My Top 5 Travelling Destinations in Ghana

Wednesday, March 18, 2015

I've now been in Ghana for more than half a year. Apart from wanting to experiene every day life in one community and a Ghanaian family, travelling as much as possible was also one of my projects. Therefore, I have used many weekends, holidays and school vacations as an opportunity to see some more of the country. Until now I have managed to see 8 of the 10 regions in Ghana and I think I have gained a huge variety of impressions.
Although it is really hard to compare the destinations (cause they are all awesome) here are my top 5:

No 5: Kakum National Park

View from the Canopy Walk
Kakum National Park is located north of Cape Coast, the easiest way to acces it is to take a taxi or TroTro (which I prefer because it's cheaper and you're travelling with other people) from Cape Coast. Cape Coast is definitely worth a visit as well, so if you ask me, you should combine the two of them. Cape Coast Castle was one of the most important forts for the slave trade in West Africa, but unfortunately I haven't been there yet (though it's definetly on my list).The journey takes little more than one hour and is an excellent opportunity to have a first glance at the landscape.

The Canopy Walk
Walk through the forest

The most popular activity in the park is probably the Canopy Walk. This is a collection of "bridges" going from tree to tree.
This way you can have a nice look at all the trees from a different perspective.

I think everyone can manage these bridges, if you're two afraid of heights though, this might not be the ideal thing for you.

In this case one of the Forest Walks is the right thing for you. At the reception of the park they call it hiking tour, but actually it's more of a nice stroll through the trees.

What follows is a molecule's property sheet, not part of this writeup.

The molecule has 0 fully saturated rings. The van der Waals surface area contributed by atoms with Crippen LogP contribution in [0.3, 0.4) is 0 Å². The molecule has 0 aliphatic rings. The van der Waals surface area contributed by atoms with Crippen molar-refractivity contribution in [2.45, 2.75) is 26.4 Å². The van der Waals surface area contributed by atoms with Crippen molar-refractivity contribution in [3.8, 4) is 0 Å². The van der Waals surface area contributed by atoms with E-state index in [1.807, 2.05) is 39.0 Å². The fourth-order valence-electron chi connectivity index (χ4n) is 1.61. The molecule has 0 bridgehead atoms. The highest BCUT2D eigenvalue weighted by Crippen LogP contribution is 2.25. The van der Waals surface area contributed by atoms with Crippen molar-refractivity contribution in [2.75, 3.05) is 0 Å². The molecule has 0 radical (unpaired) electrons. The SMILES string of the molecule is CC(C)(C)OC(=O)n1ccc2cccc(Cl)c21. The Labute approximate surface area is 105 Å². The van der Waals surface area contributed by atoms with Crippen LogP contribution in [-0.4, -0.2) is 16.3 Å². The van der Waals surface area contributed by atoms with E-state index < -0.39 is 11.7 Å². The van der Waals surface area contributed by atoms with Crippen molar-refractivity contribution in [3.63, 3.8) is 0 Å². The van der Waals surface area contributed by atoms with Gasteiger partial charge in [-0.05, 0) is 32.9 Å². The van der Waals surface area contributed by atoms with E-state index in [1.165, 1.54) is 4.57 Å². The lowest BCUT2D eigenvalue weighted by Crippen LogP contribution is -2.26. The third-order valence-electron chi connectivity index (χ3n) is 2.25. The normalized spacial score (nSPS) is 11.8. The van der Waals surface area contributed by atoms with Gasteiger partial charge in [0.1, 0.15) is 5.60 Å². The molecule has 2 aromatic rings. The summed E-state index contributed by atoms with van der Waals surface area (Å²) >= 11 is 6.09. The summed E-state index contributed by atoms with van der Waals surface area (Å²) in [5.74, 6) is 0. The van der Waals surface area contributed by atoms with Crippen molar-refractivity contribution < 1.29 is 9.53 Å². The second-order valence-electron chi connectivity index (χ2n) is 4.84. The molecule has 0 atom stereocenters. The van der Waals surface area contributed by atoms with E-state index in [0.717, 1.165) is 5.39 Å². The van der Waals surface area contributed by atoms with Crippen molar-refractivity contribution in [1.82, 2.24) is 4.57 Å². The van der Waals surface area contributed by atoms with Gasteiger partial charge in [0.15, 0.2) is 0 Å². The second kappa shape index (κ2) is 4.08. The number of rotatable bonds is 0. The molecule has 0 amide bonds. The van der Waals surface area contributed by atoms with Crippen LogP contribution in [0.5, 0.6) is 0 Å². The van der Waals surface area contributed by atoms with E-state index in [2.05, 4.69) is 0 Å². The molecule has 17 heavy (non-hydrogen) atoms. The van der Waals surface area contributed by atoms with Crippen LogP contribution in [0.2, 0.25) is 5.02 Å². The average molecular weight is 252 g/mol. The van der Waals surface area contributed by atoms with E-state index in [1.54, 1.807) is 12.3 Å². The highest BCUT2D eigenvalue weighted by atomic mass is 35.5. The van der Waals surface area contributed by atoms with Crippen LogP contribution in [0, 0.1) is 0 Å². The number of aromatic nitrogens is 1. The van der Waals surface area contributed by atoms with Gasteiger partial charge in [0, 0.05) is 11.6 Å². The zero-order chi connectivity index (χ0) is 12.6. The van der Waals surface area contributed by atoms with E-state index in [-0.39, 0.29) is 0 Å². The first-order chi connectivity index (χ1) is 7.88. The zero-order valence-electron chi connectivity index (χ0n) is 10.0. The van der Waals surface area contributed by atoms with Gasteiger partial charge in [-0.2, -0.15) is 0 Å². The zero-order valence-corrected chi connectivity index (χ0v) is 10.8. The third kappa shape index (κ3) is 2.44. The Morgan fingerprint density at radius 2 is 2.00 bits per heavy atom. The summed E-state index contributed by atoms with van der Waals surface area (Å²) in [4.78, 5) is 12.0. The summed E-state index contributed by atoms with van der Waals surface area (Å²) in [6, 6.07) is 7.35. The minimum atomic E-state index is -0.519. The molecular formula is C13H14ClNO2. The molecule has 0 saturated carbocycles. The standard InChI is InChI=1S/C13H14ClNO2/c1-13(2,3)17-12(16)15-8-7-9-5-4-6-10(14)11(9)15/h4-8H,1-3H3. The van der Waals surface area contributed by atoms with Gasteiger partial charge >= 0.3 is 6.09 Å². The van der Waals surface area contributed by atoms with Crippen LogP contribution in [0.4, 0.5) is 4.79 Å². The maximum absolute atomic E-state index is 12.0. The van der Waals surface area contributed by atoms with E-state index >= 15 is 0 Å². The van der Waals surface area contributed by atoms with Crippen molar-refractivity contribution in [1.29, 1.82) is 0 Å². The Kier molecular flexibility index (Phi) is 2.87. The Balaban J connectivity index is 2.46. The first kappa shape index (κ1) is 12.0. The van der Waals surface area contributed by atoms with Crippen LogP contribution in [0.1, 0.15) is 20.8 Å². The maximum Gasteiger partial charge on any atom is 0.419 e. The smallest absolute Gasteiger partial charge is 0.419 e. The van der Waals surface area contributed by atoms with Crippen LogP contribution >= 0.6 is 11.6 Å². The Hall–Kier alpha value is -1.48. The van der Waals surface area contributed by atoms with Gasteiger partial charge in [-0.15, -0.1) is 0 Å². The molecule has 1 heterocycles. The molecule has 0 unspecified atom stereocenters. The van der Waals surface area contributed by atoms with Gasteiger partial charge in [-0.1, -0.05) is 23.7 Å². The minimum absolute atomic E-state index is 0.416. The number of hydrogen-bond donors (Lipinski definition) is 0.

You will be accompanied by a guide, who explains a lot about the forest's eco-system, the trees and the animals that call the forest their habitat.
However, you shouldn't hope to see a lot of animals since there is always a lot of noise in the area where they do the tours.

Another thing I can recommend is to spend a night in one of the treehouses. One is even located in the primary forest. During the night you can do another guided tour, but even if you choose not to, it is still a great experience to fall asleep with the sounds of the forest.

Get the best breakfast at the Bamboo Restaurant
One last tip: if you get hungry, don't go to the expensive restaurant in the park. Right at the entrance there is a much better alternative called the Bamboo Restaurant (because you'll sit under a giant bamboo). Their fried rice is great and they also offer breakfast for those who spend the night in the forest.

No 4: Tamale and Mole National Park

All throughout the city you see bycicles and motorbikes

Mole National Park is the most popular national park in Ghana, probably because you have a good chance of seeing elephants there.
It's best to access the park from Tamale.
However, you shouldn't just use Tamale as transit area. Take one day to explore the town, you will not regret it.

For me, as someone who is used to the south of Ghana, Tamale was just so different. It is very relaxed, you can take a stroll over the market without anyone bothering you and rent a bike to explore the town all by yourself.

Also, in many travel guides you will find warnings that the north of Ghana was more dangerous than the south. I have to say that I felt more save in the north than I did in the south.
Something that frightens a lot of travellers from western countries is the islamic influence in the north.
This is also something you should definitely not be afraid of.
In fact, I have met the friendliest people in the north